From: Philippe Verdy (firstname.lastname@example.org)
Date: Tue May 02 2006 - 22:47:56 CST
From: "Alexej Kryukov" <email@example.com>
> On Monday 01 May 2006 23:11, Philippe Verdy wrote:
>> No it does not work for me: I can't match spans of text that cover
>> several lines. the \n just matches the final \n at end of line but
>> not anything else after it.
> What exactly you are doing to search for a newline character? For me
> :/\n<enter> highlights all ends of lines in the current buffer, while
> :%s/\n//<enter> removes all newline characters at all (or replaces
> them with whatever I want). If this is not that you need, please
> describe the problem more precisely.
I use newlines the same way you use it. (Note: I have not precised exactly how newlines are encoded; Idon't care if they use Unix or Mac or DOS style
I just want to be able to match for example "aaaaa\nbbbbbb" and replace it with anything,i.e. not having to play with the ''vi'' join and merge commands; to match "aaaa" and replace it with "ccccccc\ndddddddd".
The later is possible with a sed script using a loop, but the first case requires (with vi or sed) first substituting allnewlines by some unique character like '¤' (using "tr" for example), provided that I'm sure this '¤' substitution character is not present in the whole text, and then I can usesearch/replace patternsusing this unique character, then I have to translate again this '¤' into newlines (using tr).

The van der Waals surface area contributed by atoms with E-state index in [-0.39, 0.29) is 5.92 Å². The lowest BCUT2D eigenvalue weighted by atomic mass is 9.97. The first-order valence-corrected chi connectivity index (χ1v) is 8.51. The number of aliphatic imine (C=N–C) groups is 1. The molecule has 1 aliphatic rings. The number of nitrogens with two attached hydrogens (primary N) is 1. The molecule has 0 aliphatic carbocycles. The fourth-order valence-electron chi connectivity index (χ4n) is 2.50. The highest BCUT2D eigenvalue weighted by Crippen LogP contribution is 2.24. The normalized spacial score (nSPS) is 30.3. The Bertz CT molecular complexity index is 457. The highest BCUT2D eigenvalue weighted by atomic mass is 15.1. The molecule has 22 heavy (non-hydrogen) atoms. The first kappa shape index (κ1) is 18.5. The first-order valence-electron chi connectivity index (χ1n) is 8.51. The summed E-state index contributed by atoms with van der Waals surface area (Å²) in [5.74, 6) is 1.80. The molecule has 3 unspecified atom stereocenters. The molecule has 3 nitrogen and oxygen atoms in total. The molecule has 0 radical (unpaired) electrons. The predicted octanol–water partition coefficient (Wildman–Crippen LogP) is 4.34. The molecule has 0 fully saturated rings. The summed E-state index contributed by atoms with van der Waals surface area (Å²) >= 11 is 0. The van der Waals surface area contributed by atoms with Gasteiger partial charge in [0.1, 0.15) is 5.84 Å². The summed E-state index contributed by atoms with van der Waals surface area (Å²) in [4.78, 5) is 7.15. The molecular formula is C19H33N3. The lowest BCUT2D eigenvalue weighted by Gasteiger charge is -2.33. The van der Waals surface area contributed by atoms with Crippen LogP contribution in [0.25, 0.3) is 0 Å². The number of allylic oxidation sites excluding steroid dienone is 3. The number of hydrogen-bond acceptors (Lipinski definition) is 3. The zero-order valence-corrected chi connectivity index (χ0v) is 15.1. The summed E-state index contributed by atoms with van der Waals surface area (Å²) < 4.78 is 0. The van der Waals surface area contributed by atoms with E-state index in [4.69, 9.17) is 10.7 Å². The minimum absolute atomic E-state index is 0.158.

Such thing is very common when I need to make search/replace operations in XML files with the usual indentation, because search patterns are contextual and include acontext in the previous or next lines. Nut it happens all times when I work on delimited datafiles (notably those that come from database exports and that will beimported into another system).
These plain text files can be very huge, and having to write a special program to filter them is a constant nightmare, notably when such edits is to be performed only once (and its cost with manual edit is too large, and very boring or errorprone to do manually).
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